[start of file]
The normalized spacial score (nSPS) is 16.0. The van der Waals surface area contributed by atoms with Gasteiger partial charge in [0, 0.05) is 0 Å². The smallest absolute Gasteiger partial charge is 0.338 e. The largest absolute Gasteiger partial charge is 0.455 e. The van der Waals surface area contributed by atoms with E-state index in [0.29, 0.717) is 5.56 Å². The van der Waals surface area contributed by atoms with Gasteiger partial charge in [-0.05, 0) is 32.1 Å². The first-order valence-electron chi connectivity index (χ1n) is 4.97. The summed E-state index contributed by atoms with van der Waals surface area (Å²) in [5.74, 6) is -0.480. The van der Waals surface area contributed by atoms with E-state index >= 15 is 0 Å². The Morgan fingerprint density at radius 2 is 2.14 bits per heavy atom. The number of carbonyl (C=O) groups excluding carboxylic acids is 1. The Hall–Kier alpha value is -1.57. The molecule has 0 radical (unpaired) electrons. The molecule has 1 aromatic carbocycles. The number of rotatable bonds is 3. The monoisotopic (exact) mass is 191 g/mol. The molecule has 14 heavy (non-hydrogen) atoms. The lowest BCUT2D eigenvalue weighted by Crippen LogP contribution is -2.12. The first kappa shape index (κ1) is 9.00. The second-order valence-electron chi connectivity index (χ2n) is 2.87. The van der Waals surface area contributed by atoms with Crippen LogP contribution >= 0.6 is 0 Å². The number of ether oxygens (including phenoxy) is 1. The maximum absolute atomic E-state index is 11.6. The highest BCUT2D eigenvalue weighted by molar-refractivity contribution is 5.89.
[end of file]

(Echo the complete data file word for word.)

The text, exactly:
The normalized spacial score (nSPS) is 16.0. The van der Waals surface area contributed by atoms with Gasteiger partial charge in [0, 0.05) is 0 Å². The smallest absolute Gasteiger partial charge is 0.338 e. The largest absolute Gasteiger partial charge is 0.455 e. The van der Waals surface area contributed by atoms with E-state index in [0.29, 0.717) is 5.56 Å². The van der Waals surface area contributed by atoms with Gasteiger partial charge in [-0.05, 0) is 32.1 Å². The first-order valence-electron chi connectivity index (χ1n) is 4.97. The summed E-state index contributed by atoms with van der Waals surface area (Å²) in [5.74, 6) is -0.480. The van der Waals surface area contributed by atoms with E-state index >= 15 is 0 Å². The Morgan fingerprint density at radius 2 is 2.14 bits per heavy atom. The number of carbonyl (C=O) groups excluding carboxylic acids is 1. The Hall–Kier alpha value is -1.57. The molecule has 0 radical (unpaired) electrons. The molecule has 1 aromatic carbocycles. The number of rotatable bonds is 3. The monoisotopic (exact) mass is 191 g/mol. The molecule has 14 heavy (non-hydrogen) atoms. The lowest BCUT2D eigenvalue weighted by Crippen LogP contribution is -2.12. The first kappa shape index (κ1) is 9.00. The second-order valence-electron chi connectivity index (χ2n) is 2.87. The van der Waals surface area contributed by atoms with Crippen LogP contribution >= 0.6 is 0 Å². The number of ether oxygens (including phenoxy) is 1. The maximum absolute atomic E-state index is 11.6. The highest BCUT2D eigenvalue weighted by molar-refractivity contribution is 5.89.